This course examines the work of a group of prophets who emerged during the days of Israel's decline, it's exile and it's return from exile. They are called the 'latter prophets' or the 'writing prophets' and are found in our Old Testament in a group of 17 books from Isaiah through to Malachi. A great difficulty in the new reader getting to know and understand these books is to work out how these books fit into the Old Testament history of Israel (covered in the previous three BibleLife courses). The aim of this course then is to 'plot' each of the prophetic books into the history already covered so that the reader has a greater sense of historical context and geography when reading each prophet. Completing the exercise will give the Bible reader a lifelong resource to consult when reading the Prophets.
1. Who were the latter prophets and what role did they play?
2. What was the message of the latter prophets?
3. A fun exercise in plotting each of the prophetic books into Israel's history
This, our final Old Testament course, covers Job, Psalms, Proverbs, Ecclesiastes and Song of Songs. We find in these wonderful texts that God speaks to our minds through our hearts. He draws us to a deeper understanding of Himself and His ways. Amazingly, in much of it, He gives us a language to express ourselves to Him and a language to tell Him what we are experiening. This is essential reading for all God-followers! Yet in our modern culture we tend to marginalise poetry and see wisdom/philosophy writings as being read by only a few specialists. This thinking can impact Bible reading and cause us to devalue these books. We hope to combat this mindset and show how important, relevant, accessible and nourishing these books are.
1. Getting to grips with why OT poetry and wisdom literature is so important.
2. Tips to bear in mind when reading OT poetry and wisdom literature.
3. A brief working through of the message of each book
We start our journey through the New Testament in this course on the book of Acts. What Jesus began to do and to teach in the Gospels He now continues to do and teach in this book. He does this now as the resurrected, ascended, triumphant King expanding His kingdom on the earth through His apostles, empowered by the Spirit of God. The fruit of this expanding kingdom is seen in the formation of local Spirit-filled congregations of Jesus-followers who live lives that glorify God, love and serve each other, and point their surrounding world to Christ. What an incredible story to the start of the church. Get to know it! This course also gives us a timeline for the writing of the New Testament epistles which the rest of the BibleLife courses will follow.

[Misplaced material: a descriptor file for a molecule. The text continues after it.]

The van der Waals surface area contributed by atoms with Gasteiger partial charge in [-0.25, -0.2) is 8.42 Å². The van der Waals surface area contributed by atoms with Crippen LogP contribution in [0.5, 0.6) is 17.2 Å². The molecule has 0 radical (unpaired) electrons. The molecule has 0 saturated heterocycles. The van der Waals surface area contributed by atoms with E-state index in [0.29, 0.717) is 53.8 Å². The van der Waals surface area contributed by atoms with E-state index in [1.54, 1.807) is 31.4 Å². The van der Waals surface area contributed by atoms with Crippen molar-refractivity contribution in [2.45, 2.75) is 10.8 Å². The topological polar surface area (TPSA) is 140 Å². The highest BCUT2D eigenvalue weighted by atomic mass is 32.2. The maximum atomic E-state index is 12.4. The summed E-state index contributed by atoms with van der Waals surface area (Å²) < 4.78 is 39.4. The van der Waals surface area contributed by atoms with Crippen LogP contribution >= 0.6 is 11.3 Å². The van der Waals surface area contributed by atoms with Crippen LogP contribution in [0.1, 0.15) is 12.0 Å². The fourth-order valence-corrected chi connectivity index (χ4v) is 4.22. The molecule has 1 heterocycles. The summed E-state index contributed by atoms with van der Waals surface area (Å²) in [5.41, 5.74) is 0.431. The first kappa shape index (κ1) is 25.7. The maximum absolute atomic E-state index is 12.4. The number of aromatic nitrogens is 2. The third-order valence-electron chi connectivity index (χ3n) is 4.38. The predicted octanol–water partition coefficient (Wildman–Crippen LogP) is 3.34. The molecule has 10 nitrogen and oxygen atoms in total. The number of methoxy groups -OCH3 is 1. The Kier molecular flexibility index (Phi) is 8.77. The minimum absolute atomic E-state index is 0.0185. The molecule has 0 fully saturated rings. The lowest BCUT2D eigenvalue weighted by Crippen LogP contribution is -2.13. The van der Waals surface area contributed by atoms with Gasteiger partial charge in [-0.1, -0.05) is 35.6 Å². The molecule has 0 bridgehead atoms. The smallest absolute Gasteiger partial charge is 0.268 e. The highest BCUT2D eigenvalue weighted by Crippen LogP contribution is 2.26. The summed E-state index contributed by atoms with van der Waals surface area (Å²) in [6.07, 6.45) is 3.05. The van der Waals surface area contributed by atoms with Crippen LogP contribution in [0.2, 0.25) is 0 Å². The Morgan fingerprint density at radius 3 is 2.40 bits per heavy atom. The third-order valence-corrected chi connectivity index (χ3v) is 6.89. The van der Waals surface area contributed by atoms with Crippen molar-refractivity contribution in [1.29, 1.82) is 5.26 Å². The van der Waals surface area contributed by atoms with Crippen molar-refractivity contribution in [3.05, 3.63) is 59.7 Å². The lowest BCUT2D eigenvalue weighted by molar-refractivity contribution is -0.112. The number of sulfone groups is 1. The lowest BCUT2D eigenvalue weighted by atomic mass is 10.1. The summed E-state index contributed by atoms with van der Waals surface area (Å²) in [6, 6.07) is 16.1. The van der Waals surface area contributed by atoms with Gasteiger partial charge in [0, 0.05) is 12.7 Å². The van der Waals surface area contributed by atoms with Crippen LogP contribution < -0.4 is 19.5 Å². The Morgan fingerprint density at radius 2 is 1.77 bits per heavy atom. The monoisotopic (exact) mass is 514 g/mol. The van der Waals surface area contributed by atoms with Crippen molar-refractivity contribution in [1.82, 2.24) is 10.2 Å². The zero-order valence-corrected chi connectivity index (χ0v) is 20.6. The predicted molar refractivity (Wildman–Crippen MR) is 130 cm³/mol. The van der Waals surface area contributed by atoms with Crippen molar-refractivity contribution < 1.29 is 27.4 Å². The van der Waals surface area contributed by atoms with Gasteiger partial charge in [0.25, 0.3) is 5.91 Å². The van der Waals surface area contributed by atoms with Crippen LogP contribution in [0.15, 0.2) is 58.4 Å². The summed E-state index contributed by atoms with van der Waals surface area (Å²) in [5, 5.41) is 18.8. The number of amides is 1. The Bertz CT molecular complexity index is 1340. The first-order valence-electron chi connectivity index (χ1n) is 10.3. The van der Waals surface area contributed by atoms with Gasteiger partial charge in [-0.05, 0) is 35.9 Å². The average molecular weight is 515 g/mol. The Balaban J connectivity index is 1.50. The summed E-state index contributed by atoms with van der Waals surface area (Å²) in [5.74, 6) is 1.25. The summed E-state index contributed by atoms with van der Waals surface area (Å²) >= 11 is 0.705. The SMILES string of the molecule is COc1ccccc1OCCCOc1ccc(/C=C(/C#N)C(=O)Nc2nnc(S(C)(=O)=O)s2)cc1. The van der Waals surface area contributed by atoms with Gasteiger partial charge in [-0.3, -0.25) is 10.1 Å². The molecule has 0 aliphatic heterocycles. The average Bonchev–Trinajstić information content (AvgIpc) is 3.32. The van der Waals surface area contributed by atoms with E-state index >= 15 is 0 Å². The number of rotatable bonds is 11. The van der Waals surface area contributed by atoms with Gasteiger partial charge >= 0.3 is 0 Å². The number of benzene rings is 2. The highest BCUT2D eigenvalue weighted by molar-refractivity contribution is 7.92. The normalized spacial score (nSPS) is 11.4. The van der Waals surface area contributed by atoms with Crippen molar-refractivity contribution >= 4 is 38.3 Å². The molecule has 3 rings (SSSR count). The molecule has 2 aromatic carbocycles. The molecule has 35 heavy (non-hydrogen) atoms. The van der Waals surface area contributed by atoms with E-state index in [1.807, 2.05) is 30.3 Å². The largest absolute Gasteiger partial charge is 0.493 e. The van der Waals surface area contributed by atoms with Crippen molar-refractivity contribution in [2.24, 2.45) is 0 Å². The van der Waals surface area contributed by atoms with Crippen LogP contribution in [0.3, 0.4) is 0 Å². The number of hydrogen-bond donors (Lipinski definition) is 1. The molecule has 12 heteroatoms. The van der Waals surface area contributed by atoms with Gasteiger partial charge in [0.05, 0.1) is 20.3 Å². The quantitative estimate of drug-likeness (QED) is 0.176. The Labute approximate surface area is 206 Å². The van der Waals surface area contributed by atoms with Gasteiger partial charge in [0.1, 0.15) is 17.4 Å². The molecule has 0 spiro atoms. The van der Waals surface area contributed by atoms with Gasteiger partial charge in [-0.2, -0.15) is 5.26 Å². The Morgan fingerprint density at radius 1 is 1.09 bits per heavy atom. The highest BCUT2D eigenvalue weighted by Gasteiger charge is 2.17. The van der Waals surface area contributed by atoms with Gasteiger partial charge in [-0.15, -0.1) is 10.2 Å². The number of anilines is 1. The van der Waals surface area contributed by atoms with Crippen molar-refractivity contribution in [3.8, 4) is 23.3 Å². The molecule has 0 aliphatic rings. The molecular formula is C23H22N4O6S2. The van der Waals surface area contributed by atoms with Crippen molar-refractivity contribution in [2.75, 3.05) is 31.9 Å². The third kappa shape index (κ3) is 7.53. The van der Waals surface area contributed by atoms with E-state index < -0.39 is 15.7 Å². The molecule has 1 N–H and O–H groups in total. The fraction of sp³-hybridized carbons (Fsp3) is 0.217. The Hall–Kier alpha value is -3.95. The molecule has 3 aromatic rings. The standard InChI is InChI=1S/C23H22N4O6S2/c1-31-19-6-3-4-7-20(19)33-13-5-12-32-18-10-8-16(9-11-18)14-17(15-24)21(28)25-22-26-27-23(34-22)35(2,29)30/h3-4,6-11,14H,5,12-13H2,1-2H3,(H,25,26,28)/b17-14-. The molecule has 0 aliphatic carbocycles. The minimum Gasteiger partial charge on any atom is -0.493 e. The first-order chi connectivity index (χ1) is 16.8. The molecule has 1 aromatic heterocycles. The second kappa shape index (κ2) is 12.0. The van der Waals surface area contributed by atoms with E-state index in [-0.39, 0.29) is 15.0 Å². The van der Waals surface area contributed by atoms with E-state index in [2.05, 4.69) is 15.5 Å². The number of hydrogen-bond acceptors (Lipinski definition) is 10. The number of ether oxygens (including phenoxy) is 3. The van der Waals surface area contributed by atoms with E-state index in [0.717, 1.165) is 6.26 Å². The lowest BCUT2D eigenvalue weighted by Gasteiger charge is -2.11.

1. Getting to know the importance, the broad story and actors of Acts
2. Working through the church being witnesses in Jerusalem and Judea & Samaria.
3. Working through the church being witnesses to the ends of the earth
The letters written by apostles now found in our Bibles are formally called 'epistles'. Through following the timeline we developed in the previous course, we start a series of courses tracking the writing of Paul's epistles. The first of these were written at the time of Paul's second journey as recorded in Acts; namely the epistles of Galatians and 1+2 Thessalonians. Paul's second journey took him from Syria through Galatia to the new regions Macedonia and Achaia. During this journey he encounters new peoples and new cultures and he experiences real danger from 'enemies within' seeking to corrupt the gospel and 'enemies without' seeking to persecute the newly planted churches. In confronting these real dangers and to support, encourage and to teach the church, Paul pens these three epistles.
1. A recap of Paul's second journey to get a better historical context to the epistles
2. What is important to know when reading Galatians?
3. What is important to know when reading 1+2 Thessalonians?
Paul spends much of his time on his third journey based in Ephesus and dealing with problems in the Corinthian church. In the midst of this very difficult time for Paul, he wrote the epistle to the Romans. In his epistles of 1+2 Corinthians, we can evidently see the great difficulty of applying the truth of Christ into Christian life while in Romans by contrast we see this calmly, clearly, systematically laid out gospel message. Yet both the Corinthian and the Roman epistles are firmly centred on the gospel. The gospel is Paul's message (think Romans) but it is also Paul's toolbox to work through the issues of life (think 1+2 Corinthians). All three epistles are so valuable for us to learn how to be set apart for the gospel, how to labour for it to be lived out and how to trust God to get it right to land His truth on the earth.
1. A recap of Paul's third journey to get a better historical context to the epistles
2. What's important to know when reading 1+2 Corinthians?
3. What's important to know when reading Romans?